The tricky trap

I’ve been trying to write this blog since I’ve come back to the U.K, but in true Keira fashion I’ve accidentally picked up a lot of work all at once and I’ve been too exhausted to put any of my thoughts to paper. Please bear with me through this post, I’m hoping my tired musings will resonate with at least some of you!

So as I wrote in my last post, I’ve just been back to NZ for 7 weeks. I didn’t realize until I got there that I was actually dreading catching up with people, because I felt I hadn’t “achieved” much since last time I was back.

Let me explain that a little. Last time we were in NZ was in 2016 for our wedding. Coming back to NZ I was faced with so many questions like, “so when are you starting a family?” or “have you guys bought a house yet” or “have you got a new job?”

Now while I was somewhat prepared for these questions, I hadn’t really put much thought into other things to talk about. When I was back in Gisborne with one of my all time favourite people Jessie McDonald, I came to the sudden realization that I didn’t value my life or my adventures from the past year because I hadn’t “achieved” the socially constructed ideas of what your first year of marriage should entail.

Jessie is one of my handful of friends who have started their journey of motherhood in this last year. When asking her what she’d been doing, she said her answer was somewhat boring as it was all to do with her precious bundle of joy, Beau. Of course I didn’t find it boring and I loved hearing about all aspects of her journey. Yet when it was my turn to answer what we’d been up to I replied, “not much. Same house. Same jobs. Same financial position” I explained to her that I was “disappointed” because I had nothing new to share, no big news, and I couldn’t even say we are saving for a house because we aren’t (yet) in that financial position.

The next day when I went back for some more Beau cuddles, Jessie asked me about my travels, about my church here, and about my goals for the coming year. She managed to snap me out of the place where I was feeling like a failure, and reminded me that I had so much to be thankful for.

This emotionally dangerous trap of comparison really managed to hold me down. I felt as if my life wasn’t worth even commenting on because I didn’t have a baby, or I hadn’t just bought a new house like many of my friends have. Yet as Jessie pointed out, unlike most of my friends back in NZ, I’d had the opportunity to travel to many different countries, and have my eyes opened to different cultures of the world. Not only that but I’d manage to hold a job down for a whole year without any lengthy hospital stays, broken bones, or major operations. These things in themselves are all big achievements for me!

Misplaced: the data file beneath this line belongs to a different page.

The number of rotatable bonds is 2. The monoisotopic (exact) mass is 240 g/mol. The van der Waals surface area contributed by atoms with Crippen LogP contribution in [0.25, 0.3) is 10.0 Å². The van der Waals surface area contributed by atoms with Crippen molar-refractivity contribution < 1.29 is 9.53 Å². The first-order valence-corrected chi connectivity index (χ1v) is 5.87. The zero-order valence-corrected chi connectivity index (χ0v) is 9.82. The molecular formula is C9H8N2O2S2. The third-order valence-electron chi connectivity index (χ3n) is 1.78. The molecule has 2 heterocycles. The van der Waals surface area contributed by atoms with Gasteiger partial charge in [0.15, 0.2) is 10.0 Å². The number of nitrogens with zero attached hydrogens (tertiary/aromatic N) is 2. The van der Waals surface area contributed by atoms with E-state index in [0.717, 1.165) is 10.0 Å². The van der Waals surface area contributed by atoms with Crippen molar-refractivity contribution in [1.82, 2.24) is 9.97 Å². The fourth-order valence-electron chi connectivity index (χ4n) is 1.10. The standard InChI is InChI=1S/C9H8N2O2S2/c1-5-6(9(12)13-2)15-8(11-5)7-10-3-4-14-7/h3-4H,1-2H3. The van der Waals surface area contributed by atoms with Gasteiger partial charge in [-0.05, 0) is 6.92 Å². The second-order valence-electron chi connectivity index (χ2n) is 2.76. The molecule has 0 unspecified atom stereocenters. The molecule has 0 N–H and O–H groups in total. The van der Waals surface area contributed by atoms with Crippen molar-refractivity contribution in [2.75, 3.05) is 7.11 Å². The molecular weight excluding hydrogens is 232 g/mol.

Mark Twain said that “comparison is the death of joy,” and I really couldn’t think of a better way to put it. Because I was comparing myself to what was seemingly expected of me as a newly-wed, I’d forgotten about my joy. Sure, I’d enjoy traveling while I was there, but I’d soon forget about it when seeing the next person’s “bought a new house” update. Now that we have social media as a way of sharing all our positives, the “keeping up with the Joneses” has reached a whole new level. It’s a good reminder for me (and everyone reading this) that pictures are not always what they seem. Just like Jessie said, yes she’s superbly happy with being a mum, but the cute pictures of Beau online don’t show the sleep deprivation or any of the struggles you have with new motherhood!

So over the course of my trip back, I started to re think how I would tell the story of the last year. I started to ask people what their goals were for the year, and really thought about my goals, and my achievements.

To be honest, sometimes the biggest achievement of my week is that I’ve made it out of the house each day. With chronic pain it is sometimes easier just to curl up in a ball and try and hide from the world, so I am proud that I am trying to live life to the full. This year my goals are to try and stop comparing myself to others, and to better understand my worth in Gods eyes. I’d also love to get a job in Speech and Language therapy so I can finally start my masters next year (or the year after). And finally, I want to start to build up a mental health ministry – there will be more on this in future posts!

Of course I have lots of little goals too (like traveling to two new countries) but I now know, that even if I don’t “achieve” these things, I’m not a failure, that they will all come with time. And I’m certainly not “unworthy” if I don’t meet the expectations of our socially constructed world! Now that I’m out of the dangerous devalued zone of comparison I want to encourage any one who’s stuck in that position to look at what you do value in your life, and set goals/mini-goals to keep moving forwards! We are all so worthy, and other people (or other people’s ideas) should definitely not be a bench mark for our own value

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